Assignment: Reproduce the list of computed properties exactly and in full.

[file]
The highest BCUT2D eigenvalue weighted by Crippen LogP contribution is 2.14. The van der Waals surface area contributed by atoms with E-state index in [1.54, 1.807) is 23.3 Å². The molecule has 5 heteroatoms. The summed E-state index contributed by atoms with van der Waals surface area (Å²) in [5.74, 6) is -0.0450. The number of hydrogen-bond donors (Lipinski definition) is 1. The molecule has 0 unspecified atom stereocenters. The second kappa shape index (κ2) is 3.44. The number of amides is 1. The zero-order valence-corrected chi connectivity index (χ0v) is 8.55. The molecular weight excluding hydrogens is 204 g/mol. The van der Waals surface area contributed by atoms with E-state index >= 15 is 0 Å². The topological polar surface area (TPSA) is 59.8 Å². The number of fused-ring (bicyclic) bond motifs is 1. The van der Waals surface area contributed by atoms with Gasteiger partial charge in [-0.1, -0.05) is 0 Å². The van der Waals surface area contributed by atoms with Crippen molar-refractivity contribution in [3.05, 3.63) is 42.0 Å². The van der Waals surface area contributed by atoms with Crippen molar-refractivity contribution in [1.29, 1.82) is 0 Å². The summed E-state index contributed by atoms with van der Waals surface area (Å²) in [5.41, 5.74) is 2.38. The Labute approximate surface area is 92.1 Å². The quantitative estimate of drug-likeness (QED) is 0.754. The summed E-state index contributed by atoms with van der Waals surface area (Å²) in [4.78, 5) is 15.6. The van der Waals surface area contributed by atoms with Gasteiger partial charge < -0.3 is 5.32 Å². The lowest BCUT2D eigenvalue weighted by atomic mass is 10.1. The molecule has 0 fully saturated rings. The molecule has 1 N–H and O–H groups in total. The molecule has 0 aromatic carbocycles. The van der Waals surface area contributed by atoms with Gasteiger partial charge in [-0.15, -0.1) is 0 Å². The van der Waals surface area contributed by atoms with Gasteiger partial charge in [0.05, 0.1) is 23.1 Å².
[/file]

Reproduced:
The highest BCUT2D eigenvalue weighted by Crippen LogP contribution is 2.14. The van der Waals surface area contributed by atoms with E-state index in [1.54, 1.807) is 23.3 Å². The molecule has 5 heteroatoms. The summed E-state index contributed by atoms with van der Waals surface area (Å²) in [5.74, 6) is -0.0450. The number of hydrogen-bond donors (Lipinski definition) is 1. The molecule has 0 unspecified atom stereocenters. The second kappa shape index (κ2) is 3.44. The number of amides is 1. The zero-order valence-corrected chi connectivity index (χ0v) is 8.55. The molecular weight excluding hydrogens is 204 g/mol. The van der Waals surface area contributed by atoms with E-state index >= 15 is 0 Å². The topological polar surface area (TPSA) is 59.8 Å². The number of fused-ring (bicyclic) bond motifs is 1. The van der Waals surface area contributed by atoms with Gasteiger partial charge in [-0.1, -0.05) is 0 Å². The van der Waals surface area contributed by atoms with Crippen molar-refractivity contribution in [3.05, 3.63) is 42.0 Å². The van der Waals surface area contributed by atoms with Crippen molar-refractivity contribution in [1.29, 1.82) is 0 Å². The summed E-state index contributed by atoms with van der Waals surface area (Å²) in [5.41, 5.74) is 2.38. The Labute approximate surface area is 92.1 Å². The quantitative estimate of drug-likeness (QED) is 0.754. The summed E-state index contributed by atoms with van der Waals surface area (Å²) in [4.78, 5) is 15.6. The van der Waals surface area contributed by atoms with Gasteiger partial charge < -0.3 is 5.32 Å². The lowest BCUT2D eigenvalue weighted by atomic mass is 10.1. The molecule has 0 fully saturated rings. The molecule has 1 N–H and O–H groups in total. The molecule has 0 aromatic carbocycles. The van der Waals surface area contributed by atoms with Gasteiger partial charge in [-0.15, -0.1) is 0 Å². The van der Waals surface area contributed by atoms with Gasteiger partial charge in [0.05, 0.1) is 23.1 Å².